Hereditary hemorrhagic telangiectasia (Osler-Weber-Rendu syndrome, HHT) is defined as a familial autosomal recessive disease characterized by telangiectasia of skin and mucous membrane vessels tending to manifest bleeding increasingly after the third decade. Lesions have been described as elevated and nodular, simple spiders, violaceous macular, with the most common form being a 1- to 3-mm punctiform nonelevated, purple telangiectasis.1-3 Documented involvement has included pulmonary, meningeal, cerebral, renal, hepatic, ocular, and aortic lesions in addition to the more frequent dermal and oral manifestations.3,4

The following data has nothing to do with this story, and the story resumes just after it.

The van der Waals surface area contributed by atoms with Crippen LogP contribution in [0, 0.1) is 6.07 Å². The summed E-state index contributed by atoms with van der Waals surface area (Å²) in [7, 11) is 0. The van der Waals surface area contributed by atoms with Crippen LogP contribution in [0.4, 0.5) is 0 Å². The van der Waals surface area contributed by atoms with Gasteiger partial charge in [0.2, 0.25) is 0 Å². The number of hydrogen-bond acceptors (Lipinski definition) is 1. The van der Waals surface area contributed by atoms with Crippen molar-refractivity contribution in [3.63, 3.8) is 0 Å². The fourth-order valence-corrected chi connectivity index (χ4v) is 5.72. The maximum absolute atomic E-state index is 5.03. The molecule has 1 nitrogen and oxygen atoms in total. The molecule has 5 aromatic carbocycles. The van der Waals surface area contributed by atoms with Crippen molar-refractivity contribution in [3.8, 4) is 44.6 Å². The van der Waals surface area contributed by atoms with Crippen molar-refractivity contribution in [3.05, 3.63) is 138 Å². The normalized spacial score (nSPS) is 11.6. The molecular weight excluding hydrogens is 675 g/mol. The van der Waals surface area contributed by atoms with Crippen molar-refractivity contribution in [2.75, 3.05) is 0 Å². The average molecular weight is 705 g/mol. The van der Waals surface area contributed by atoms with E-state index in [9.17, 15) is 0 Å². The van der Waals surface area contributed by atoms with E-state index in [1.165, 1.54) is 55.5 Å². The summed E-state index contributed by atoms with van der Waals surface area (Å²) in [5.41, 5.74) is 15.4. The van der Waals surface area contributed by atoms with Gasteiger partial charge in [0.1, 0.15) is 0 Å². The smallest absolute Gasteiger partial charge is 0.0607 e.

With gastrointestinal bleeding, peptic ulcer may be suspected and both conditions may in fact coexist.5 Enteric telangiectasia cannot be demonstrated by studies after barium administration, and direct visualization carries the risk of inducing hem
Received for publication Nov 14, 1969; accepted Dec 30.
From the departments of medicine orrhage. Blind surgical approach frequently may not locate the bleeding site. The complication of repeated hemorrhage and severe
Campbell EW, Jewson D, Gilbert E. Angiographic Identification of Enteric Lesions: Guide to Therapy in Hereditary Hemorrhagic Telangiectasis. Arch Intern Med. 1970;125(4):705–707. doi:10.1001/archinte.1970.00310040129017
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